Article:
Figure 4. Sacramento River Late-Fall-Run Chinook


How did Winter-Run Salmon do in Summer 2022? Not Good.

First the bad news. The production in 2022 of winter-run salmon fry in the upper Sacramento River near Redding was at record low levels, similar to the disaster years 2014 and 2015, maybe worse (Figure 1).

Next, more bad news (there is no good news). Most of the fry are now in the 100-mile reach below Red Bluff, with only a small proportion to date (November 7) reaching Knights Landing below Chico (Figure 2). Flows (Figure 3) remain too low for good fry survival, with little flow increase following late October and early November rains. Clear water conditions make it easy for the tens of thousands of striped bass and smallmouth bass residing in the 100-mile reach to pick off migrating juvenile salmon. Up till late October, water temperatures above 60ºF kept bass active (also Figure 3). With conditions expected to be similar to last year, one can only expect this year’s production to be similar to last year’s poor production (Figure 4).

Some might say increased hatchery winter run production in 2022 is good news. Higher than normal numbers of hatchery fry are being raised in the Livingston-Stone Fish Hatchery for release next winter. But last winter’s hatchery releases during critical drought conditions did not fare well, as shown by the very small numbers that reached the Delta (Figure 5). To compensate, Interior began increasing egg-taking1 for the hatchery and transporting adults and hatchery smolts to upper reaches of Battle Creek. While these actions are worthwhile, the problem remains that drought year release returns (harvest plus escapement) average about 0.2%, compared to 2% returns in wet years.2

The prognosis for the winter-run salmon from all these sources of recruitment during the 2020-2022 drought to return as adults into fishery catches and the spawning runs is grim.3 The population does recover after wetter year periods (2016-2019, Figure 6), but not without the support of the hatchery. More needs to be done to improve wild and hatchery fry survival and smolt production to safely recover the winter-run salmon population. Flow pulses and enforcement of the state water temperature standards are needed. Vitamin injections, more hatchery egg-taking, and taxi rides alone will not do the job.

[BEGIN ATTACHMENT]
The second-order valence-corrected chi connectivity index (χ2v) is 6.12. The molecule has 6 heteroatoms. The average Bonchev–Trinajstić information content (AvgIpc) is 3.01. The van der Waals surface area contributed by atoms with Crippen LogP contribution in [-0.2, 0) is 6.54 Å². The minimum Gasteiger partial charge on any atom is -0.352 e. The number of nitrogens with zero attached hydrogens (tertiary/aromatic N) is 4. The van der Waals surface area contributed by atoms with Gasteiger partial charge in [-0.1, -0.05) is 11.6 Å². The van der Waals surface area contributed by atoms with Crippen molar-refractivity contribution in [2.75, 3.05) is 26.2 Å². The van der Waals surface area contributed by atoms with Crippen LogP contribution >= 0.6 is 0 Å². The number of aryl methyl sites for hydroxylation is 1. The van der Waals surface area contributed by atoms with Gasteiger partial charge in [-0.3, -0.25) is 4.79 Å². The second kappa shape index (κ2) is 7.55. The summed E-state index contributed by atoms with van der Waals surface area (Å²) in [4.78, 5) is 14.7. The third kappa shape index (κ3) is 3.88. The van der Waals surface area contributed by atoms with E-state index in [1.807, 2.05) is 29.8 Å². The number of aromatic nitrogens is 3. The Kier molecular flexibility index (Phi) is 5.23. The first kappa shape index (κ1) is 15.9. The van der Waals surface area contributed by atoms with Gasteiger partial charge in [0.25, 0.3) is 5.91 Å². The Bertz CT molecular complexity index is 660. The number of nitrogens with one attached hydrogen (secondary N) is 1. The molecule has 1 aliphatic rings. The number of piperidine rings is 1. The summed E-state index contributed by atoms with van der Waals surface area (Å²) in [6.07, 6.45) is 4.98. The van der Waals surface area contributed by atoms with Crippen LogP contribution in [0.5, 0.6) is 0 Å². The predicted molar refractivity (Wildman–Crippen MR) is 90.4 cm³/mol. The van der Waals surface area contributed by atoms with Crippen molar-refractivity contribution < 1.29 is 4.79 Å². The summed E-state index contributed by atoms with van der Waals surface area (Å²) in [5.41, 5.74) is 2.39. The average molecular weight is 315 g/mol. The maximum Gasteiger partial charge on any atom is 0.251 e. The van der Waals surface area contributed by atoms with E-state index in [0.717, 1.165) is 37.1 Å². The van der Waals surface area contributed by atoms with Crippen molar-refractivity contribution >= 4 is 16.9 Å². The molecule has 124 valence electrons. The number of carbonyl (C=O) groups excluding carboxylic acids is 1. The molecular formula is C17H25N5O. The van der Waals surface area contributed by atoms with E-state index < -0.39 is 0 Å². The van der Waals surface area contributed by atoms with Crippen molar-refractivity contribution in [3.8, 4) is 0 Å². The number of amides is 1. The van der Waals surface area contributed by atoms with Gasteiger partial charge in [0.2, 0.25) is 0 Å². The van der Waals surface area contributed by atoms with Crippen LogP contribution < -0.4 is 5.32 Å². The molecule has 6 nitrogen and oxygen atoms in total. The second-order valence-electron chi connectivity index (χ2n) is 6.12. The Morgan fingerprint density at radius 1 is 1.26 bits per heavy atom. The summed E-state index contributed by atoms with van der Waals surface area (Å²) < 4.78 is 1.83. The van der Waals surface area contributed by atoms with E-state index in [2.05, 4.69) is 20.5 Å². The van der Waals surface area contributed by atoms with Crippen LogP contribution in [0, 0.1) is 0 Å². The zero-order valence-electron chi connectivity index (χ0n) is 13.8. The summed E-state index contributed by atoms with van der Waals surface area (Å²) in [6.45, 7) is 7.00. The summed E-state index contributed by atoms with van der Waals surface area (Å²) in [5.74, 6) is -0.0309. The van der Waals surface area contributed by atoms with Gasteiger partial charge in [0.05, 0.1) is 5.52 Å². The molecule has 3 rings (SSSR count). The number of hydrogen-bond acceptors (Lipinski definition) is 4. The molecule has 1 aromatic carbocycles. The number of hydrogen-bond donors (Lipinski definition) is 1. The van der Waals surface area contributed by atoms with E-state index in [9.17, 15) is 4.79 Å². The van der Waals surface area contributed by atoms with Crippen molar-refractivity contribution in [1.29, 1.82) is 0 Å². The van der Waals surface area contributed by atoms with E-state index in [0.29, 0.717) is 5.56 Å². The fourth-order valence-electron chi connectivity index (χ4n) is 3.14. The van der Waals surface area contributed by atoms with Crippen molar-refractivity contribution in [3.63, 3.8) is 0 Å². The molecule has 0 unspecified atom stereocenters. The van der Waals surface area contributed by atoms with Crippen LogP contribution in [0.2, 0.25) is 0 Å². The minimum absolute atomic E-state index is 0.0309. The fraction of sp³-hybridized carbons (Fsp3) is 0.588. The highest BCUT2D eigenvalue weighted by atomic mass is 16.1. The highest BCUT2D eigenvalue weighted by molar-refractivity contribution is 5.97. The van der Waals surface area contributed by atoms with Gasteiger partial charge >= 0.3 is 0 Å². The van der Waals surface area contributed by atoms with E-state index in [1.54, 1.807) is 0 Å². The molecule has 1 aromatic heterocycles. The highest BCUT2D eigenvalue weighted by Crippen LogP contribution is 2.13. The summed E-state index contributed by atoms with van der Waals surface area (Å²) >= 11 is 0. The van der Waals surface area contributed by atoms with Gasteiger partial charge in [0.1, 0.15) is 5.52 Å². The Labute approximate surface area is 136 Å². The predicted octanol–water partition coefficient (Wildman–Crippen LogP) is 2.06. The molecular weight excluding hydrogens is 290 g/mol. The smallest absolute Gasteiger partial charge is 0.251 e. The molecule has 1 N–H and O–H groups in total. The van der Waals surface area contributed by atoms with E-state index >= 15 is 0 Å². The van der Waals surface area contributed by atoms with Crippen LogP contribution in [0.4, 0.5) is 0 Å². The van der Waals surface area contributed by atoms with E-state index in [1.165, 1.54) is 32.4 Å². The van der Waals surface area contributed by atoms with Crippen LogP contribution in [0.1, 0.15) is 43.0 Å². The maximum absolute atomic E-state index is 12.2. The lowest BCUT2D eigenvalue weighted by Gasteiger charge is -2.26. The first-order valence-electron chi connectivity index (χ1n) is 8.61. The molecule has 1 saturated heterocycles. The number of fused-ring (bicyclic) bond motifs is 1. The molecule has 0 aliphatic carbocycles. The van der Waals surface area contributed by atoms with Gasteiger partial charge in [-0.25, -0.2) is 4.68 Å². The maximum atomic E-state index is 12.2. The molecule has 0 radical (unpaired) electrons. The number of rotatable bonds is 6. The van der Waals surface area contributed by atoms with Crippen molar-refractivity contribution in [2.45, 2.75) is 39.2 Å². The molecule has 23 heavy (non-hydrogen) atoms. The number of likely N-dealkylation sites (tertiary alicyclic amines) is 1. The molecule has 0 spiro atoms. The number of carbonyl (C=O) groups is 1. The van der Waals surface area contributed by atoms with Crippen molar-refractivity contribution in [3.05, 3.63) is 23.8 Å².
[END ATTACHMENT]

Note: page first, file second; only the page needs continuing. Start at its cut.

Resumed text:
Graph showing Run Size from 2007 through 2022

Figure 1. Annual catch of unmarked juvenile winter run salmon in screw traps near Red Bluff as of November 13, 2022. (Source)

Graphs showing Water Temperature and Daily Estimated Passage

Figure 2. Juvenile winter-run salmon catch in Red Bluff and Colusa screw traps in 2022. (Source)

Graph showing flow CFS and Temp

Figure 3. Water temperature and flow rate below Keswick Dam (KWK, RM 300), at Bend near Red Bluff (BND, RM 250), and below Wilkins Slough (WLK, RM 120) in 2022. (Source)

Graph of Cumulative Catch per Brood Year

Figure 4. Annual catch of unmarked juvenile winter run salmon in screw Chipps Island trawls near Pittsburg, CA. Red arrow shows 2021 catch. (Source)

Graph of Observed Chinook Salvage at SWP and CVP Delta Fish Facilities

Figure 5. Salmon salvage at south Delta export facilities in 2021. Salvage of hatchery release groups is color coded. Red arrow shows winter-run hatchery smolt release group and the subsequent capture/salvage of two smolts from the group in late March. (Source)

Graph California Central Valley Population Database Report CDFW GrandTab Adult Escapement

Figure 6. Winter run salmon escapement 1970-2021. (Source)